How Do you play chord solos? It is something we hear people do all the time on our favorite records by Wes, Joe Pass or George Benson. But it does seem really complicated to do.
In this video, I am going to give you an example of an Easy Chord solo and then I am going to talk about how you can practice making your own solos. Another thing that you don’t want to miss is how working on this type of playing is something that can really boost your single-note solos.
- Easy Chord Solo on Lady Bird
- Exercises to Practice the chords in a melodic way
- Some ideas on how to come up with melodies with them
The Chord Solo Transcription
First let’s check out the chord solo:
An important part of any solo is to play strong melodic ideas. If you listen to or play the chord solo you can hear several strong concepts being used in it.
Exercises for Chord Solos and Melody
When you improvise with chords then you can’t think about the voicings you play. You need to practice playing melodies and have the voicings ready. The way you learn to play melodies is by practicing doing that, but also by working on harmonized scales.
If you want to play this :
When you make exercises like this then keep in mind that you should use the voicings that fit for you. There are a lot of options available. A few alternative solutions are shown below:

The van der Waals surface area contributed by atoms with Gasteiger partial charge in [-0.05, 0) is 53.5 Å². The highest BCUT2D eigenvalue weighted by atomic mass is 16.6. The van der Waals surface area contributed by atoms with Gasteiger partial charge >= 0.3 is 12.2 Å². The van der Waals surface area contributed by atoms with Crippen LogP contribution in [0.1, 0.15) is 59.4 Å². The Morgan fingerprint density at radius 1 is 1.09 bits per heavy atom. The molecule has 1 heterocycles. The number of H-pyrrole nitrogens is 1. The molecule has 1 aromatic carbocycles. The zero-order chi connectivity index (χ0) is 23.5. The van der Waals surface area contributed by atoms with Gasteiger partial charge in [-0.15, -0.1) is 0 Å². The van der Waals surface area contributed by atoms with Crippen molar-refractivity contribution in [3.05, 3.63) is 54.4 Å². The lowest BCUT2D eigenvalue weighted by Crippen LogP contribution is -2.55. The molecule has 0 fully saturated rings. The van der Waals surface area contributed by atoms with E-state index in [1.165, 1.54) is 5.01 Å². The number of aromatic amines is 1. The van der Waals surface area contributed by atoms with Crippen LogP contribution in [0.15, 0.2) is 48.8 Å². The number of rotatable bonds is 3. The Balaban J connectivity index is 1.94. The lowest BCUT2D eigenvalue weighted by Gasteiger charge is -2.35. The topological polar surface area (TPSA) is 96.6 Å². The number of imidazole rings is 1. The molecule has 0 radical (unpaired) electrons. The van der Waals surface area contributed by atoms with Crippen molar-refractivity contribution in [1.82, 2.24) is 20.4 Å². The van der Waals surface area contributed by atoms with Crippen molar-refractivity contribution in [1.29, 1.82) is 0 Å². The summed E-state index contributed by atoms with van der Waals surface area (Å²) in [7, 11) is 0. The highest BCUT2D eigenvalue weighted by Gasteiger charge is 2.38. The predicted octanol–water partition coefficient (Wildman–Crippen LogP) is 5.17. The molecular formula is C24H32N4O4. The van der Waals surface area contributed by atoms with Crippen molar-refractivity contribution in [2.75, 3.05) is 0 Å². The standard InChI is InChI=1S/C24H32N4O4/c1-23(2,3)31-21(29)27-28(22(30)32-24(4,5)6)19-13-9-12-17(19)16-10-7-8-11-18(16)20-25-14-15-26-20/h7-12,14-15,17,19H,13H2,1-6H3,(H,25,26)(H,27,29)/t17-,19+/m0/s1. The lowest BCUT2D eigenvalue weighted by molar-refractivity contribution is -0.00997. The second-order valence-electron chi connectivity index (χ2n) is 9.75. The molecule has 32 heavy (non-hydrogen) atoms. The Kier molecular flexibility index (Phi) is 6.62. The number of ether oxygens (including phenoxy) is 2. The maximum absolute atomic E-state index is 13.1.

Harmonizing a scale with Fm7 and Bb7 chords
To give you some more insight into the process here are the harmonizations of the Eb major scale using the Fm7 and Bb7 chords.
The Fm7 is pretty similar to the Cmaj7 example:
Above the Fm13 is a little tricky, but in this case, it is possible to harmonize that with an Fm chord.
On the Bb7 I am harmonizing the chords with the melody notes on the B string.
I do this with 3 note voicings because that makes it easier to combine these with 4-note voicings and make melodies that move across two strings.
A few thoughts on Melodic Structure
The solo is played thinking mostly of the melody I play. That is the best way to approach this way of playing in my experience.
If you listen to the first two bars you can hear a motif that is repeated and developed in bars 3 and 4.
The original motif is repeated in bars 5 and 6 and given a conclusion in bars 6 and 7.
Notice how the melodies are simple and step-wise. They also rely much more on rhythm than complex interval movements etc. This is, of course, a practical thing, but also an important part of why you want to play melodies like this and what you want to aim for.
Listen to Wes Montgomery for this type of melodic approach. Both with chords and single-note lines.
Repetition is also an important way to generate melodies. The Abmaj7 melody below demonstrates that quite clearly.
Learn more about Block Chards and Solos
Take the solos up a level
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